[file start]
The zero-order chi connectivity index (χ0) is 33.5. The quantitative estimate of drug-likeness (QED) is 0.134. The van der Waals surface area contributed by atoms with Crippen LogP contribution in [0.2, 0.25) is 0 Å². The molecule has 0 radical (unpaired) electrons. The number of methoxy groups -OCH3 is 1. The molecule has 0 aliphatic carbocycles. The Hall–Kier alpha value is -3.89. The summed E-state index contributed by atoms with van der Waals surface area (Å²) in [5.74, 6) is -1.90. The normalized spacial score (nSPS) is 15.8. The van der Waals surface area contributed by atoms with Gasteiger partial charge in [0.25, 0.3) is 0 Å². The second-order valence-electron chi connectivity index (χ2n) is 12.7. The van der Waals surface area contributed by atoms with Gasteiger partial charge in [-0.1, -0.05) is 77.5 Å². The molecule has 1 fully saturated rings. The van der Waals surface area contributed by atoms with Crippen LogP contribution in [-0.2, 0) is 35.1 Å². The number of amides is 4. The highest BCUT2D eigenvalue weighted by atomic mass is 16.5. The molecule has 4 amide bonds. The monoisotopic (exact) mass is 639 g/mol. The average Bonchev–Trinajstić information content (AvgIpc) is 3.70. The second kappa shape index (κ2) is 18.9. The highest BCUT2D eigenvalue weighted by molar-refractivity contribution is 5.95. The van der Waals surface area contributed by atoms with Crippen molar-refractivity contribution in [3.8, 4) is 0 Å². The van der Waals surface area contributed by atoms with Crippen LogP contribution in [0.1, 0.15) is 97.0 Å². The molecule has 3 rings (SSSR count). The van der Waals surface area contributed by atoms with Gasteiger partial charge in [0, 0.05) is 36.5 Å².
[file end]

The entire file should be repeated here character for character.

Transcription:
The zero-order chi connectivity index (χ0) is 33.5. The quantitative estimate of drug-likeness (QED) is 0.134. The van der Waals surface area contributed by atoms with Crippen LogP contribution in [0.2, 0.25) is 0 Å². The molecule has 0 radical (unpaired) electrons. The number of methoxy groups -OCH3 is 1. The molecule has 0 aliphatic carbocycles. The Hall–Kier alpha value is -3.89. The summed E-state index contributed by atoms with van der Waals surface area (Å²) in [5.74, 6) is -1.90. The normalized spacial score (nSPS) is 15.8. The van der Waals surface area contributed by atoms with Gasteiger partial charge in [0.25, 0.3) is 0 Å². The second-order valence-electron chi connectivity index (χ2n) is 12.7. The van der Waals surface area contributed by atoms with Gasteiger partial charge in [-0.1, -0.05) is 77.5 Å². The molecule has 1 fully saturated rings. The van der Waals surface area contributed by atoms with Crippen LogP contribution in [-0.2, 0) is 35.1 Å². The number of amides is 4. The highest BCUT2D eigenvalue weighted by atomic mass is 16.5. The molecule has 4 amide bonds. The monoisotopic (exact) mass is 639 g/mol. The average Bonchev–Trinajstić information content (AvgIpc) is 3.70. The second kappa shape index (κ2) is 18.9. The highest BCUT2D eigenvalue weighted by molar-refractivity contribution is 5.95. The van der Waals surface area contributed by atoms with Crippen molar-refractivity contribution in [3.8, 4) is 0 Å². The van der Waals surface area contributed by atoms with Crippen LogP contribution in [0.1, 0.15) is 97.0 Å². The molecule has 3 rings (SSSR count). The van der Waals surface area contributed by atoms with Gasteiger partial charge in [0, 0.05) is 36.5 Å².